Another discrepancy exposed: Shatin-Central Link project uses 8,000 tonnes more rebars than the contract amount

The amount of rebars actually used in the construction work under Contract 1112 in the Shatin to Central Link project outweighed what was estimated in the contract by about 8,000 tonnes, from the Highways Department’s response following FactWire’s detailed inquiry on the matter.


The amount of rebars actually used in the construction work under Contract 1112 in the Shatin to Central Link project outweighed what was estimated in the contract by about 8,000 tonnes, from the Highways Department’s response following FactWire’s detailed inquiry on the matter.

According to the Highways Department, around 47,000 tonnes of rebars were used in the works under Contract 1112, yet only around 39,000 tonnes were projected to be used as specified in the original contract.

Concerning the same project, FactWire first reported in February an over-provision of couplers that doubled what was initially specified. A follow-up report was published by FactWire earlier this month as the Highways Department responded that, based on an assessment by a consultancy firm employed by the MTR, around 260,000 couplers were actually used. This was 44 percent more than what was initially estimated in the contract.

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Using information from the subcontracts and the price of rebars at that time, FactWire estimates an extra cost of HKD 68 million incurred from purchasing these rebars and couplers, along with the cost of the work involved.

A consultancy firm was employed by the MTR to verify the actual use of materials in the project, for which the audit report was completed and submitted to the Highways Department in March this year. However, both the Highways Department and the MTR maintain that the report cannot be published due to confidentiality issues required by their contract.

The Highways Department confirmed that the discrepancies in coupler and rebar amounts are the most significant findings of the report in relation to construction materials. If any primary evidence shows the involvement of a criminal offence, the case would be referred to a law enforcement department.

‘Adjustment of such a kind in large-scale infrastructure constructions is not uncommon,’ said the Highways Department, explaining that it is due to the difference caused before and after construction design, and by the adjustment of details in work duration, materials, human resources, machineries, and construction methods. It is thus inappropriate to make comparisons only on the difference in material amounts before and after those adjustments, said the department.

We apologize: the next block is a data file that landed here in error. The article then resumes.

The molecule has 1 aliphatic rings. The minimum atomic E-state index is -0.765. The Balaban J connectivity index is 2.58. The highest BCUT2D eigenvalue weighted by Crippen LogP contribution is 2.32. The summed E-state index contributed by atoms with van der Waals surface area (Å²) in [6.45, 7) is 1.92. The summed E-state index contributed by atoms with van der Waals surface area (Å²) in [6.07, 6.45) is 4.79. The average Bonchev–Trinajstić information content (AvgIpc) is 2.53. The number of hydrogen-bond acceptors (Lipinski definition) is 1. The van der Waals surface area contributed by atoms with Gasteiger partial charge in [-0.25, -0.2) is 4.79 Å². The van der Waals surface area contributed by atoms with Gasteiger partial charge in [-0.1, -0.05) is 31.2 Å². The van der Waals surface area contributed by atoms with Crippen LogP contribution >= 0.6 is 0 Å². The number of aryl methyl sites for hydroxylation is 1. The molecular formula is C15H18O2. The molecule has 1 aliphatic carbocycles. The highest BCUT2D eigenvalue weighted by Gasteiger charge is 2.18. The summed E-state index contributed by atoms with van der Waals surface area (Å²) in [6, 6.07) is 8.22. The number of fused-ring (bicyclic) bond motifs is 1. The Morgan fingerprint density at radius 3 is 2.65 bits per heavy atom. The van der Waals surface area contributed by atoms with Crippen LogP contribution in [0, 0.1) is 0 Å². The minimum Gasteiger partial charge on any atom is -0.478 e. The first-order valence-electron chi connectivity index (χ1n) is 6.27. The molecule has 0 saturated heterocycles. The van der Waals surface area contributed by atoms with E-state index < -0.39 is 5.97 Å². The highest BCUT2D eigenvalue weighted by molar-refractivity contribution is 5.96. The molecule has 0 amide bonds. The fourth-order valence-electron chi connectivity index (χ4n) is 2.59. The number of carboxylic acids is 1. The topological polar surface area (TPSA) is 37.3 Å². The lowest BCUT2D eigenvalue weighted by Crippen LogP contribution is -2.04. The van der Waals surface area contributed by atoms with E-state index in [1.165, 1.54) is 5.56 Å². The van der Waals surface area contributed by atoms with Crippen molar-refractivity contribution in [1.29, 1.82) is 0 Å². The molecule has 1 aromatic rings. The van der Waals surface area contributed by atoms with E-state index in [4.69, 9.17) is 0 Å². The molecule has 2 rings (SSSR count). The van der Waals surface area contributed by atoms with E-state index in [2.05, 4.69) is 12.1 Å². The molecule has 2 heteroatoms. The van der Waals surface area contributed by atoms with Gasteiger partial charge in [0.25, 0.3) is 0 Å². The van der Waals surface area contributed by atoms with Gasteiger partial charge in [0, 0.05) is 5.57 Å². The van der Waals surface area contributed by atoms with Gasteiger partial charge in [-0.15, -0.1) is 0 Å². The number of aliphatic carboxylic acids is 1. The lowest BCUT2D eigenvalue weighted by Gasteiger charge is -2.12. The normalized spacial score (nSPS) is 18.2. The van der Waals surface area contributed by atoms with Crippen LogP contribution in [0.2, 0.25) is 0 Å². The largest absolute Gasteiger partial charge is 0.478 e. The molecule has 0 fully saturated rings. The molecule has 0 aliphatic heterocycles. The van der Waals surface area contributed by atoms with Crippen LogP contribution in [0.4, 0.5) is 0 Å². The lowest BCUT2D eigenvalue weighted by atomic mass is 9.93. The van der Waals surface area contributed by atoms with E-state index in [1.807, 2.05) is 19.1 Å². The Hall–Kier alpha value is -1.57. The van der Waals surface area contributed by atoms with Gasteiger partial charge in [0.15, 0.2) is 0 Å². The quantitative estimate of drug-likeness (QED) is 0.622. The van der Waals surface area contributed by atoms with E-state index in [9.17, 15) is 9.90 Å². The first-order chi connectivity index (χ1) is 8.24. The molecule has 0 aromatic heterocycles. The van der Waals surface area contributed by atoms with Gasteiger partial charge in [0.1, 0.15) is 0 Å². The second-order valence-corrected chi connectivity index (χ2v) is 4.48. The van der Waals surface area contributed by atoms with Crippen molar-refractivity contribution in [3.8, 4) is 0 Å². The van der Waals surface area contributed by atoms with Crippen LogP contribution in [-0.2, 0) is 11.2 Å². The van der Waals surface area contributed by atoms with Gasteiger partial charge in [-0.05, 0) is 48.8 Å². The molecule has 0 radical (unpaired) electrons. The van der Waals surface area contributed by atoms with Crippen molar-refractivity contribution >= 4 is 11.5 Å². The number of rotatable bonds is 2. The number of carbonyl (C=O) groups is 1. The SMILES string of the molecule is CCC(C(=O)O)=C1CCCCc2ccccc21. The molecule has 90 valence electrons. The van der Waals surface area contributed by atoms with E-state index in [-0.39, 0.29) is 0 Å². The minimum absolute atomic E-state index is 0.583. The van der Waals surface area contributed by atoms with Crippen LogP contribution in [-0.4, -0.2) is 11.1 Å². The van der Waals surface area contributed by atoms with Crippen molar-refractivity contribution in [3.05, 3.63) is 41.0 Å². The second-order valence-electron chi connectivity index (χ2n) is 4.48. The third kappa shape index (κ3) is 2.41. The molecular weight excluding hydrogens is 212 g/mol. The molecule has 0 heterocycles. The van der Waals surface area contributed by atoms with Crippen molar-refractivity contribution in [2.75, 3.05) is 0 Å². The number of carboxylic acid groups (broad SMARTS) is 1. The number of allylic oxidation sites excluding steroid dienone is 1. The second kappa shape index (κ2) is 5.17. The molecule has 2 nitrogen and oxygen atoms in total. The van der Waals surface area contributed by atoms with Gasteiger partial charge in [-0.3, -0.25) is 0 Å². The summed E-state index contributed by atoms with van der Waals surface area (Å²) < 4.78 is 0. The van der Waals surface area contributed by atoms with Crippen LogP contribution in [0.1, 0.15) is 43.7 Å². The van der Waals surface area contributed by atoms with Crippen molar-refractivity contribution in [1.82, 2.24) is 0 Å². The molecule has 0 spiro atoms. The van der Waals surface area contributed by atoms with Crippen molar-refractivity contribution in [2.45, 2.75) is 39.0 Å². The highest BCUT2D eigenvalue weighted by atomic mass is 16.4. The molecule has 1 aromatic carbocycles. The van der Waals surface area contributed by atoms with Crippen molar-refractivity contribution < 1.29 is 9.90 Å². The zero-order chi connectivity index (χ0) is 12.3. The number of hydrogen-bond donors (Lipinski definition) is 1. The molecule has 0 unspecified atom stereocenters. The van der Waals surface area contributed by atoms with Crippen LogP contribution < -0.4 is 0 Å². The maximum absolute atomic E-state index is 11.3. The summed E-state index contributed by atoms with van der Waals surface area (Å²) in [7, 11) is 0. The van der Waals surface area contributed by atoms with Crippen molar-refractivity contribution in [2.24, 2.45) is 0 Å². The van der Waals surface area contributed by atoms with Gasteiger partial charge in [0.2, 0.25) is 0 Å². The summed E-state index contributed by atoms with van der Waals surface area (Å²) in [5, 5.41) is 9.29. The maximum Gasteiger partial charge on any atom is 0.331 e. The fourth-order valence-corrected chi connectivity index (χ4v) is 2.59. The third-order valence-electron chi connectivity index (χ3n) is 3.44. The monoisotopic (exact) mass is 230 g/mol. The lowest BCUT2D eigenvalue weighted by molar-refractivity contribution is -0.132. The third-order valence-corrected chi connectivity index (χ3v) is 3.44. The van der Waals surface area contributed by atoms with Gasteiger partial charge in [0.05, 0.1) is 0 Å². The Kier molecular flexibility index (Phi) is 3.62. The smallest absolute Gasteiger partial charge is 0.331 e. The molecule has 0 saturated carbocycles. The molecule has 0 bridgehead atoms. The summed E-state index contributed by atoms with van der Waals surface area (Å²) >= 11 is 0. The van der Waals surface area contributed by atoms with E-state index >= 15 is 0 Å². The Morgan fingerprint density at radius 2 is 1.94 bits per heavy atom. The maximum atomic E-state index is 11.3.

The MTR also said it is ‘common practice in the construction industry’ to make adjustments in the amount of materials used depending on the changes in design, work procedures and methods, as well as the impact of temporary works or depletion.

However, it was mentioned in the final report by the Expert Adviser Team, previously appointed by the government to investigate the construction project, that it is uncommon to have a significant degree of over-provision of construction materials. In this case being discussed, it was found that the rebars used in the East West Corridor were in excess of what was required by the Code of Practice for Structural Use of Concrete. Such over-provision caused slabs to possess spare capacities of as much as 467 percent. The Expert Adviser Team thought the MTR’s intent for such an over-provision was unclear and the MTR could neither offer a reasonable explanation.

Based on the Highways Department’s response to FactWire’s detailed inquiry, around 47,000 tonnes of rebars were actually used, which is 8,000 tonnes or 20 percent more than the amount specified in the contract. As for couplers, around 260,000 were used, amounting to 80,000 more than that required by the contract.

With reference to a contract signed in May 2013 between the main contractor Leighton (Contractors) Asia Limited and the coupler supplier BOSA Technology (Hong Kong) Limited, each coupler costed HKD 95.2 on average, while a Bloomberg report in May 2013 shows that each tonne of rebar costed around HKD 4,328 at the time. Thus, the extra couplers and rebars used in the Shatin to Central Link project would have cost approximately HKD 42.24 million.

One of the subcontracts under Contract 1112 states that the work of installment cost HKD 2,850 per tonne of rebar and HKD 41 per coupler. Based on this, HKD 22.8 million and HKD 3.28 million would have been incurred from installing the extra rebars and couplers respectively. The costs of these extra materials and of the installment of them amount to roughly HKD 68.32 million.

The payment is still being calculated between the government, MTR and the main contractor Leighton, said the Highways Department. As of now, the MTR has not been notified to pay for any extra materials other than the amount specified in the original contract.

The MTR said that payment to its contractor would be made according to the ‘amount of materials appropriately used’.

Leighton was responsible for supplying the rebars, while the supply of couplers and threading of rebars were subcontracted to BOSA, as specified in the report by the Commission of Inquiry into the construction project.

According to the same report, Contract 1112 is a ‘target cost’ contract, meaning that the government and Leighton would share the additional costs when the actual cost is higher than the initial target, with the government’s exposure to additional costs capped at 10 percent of the initial target cost.

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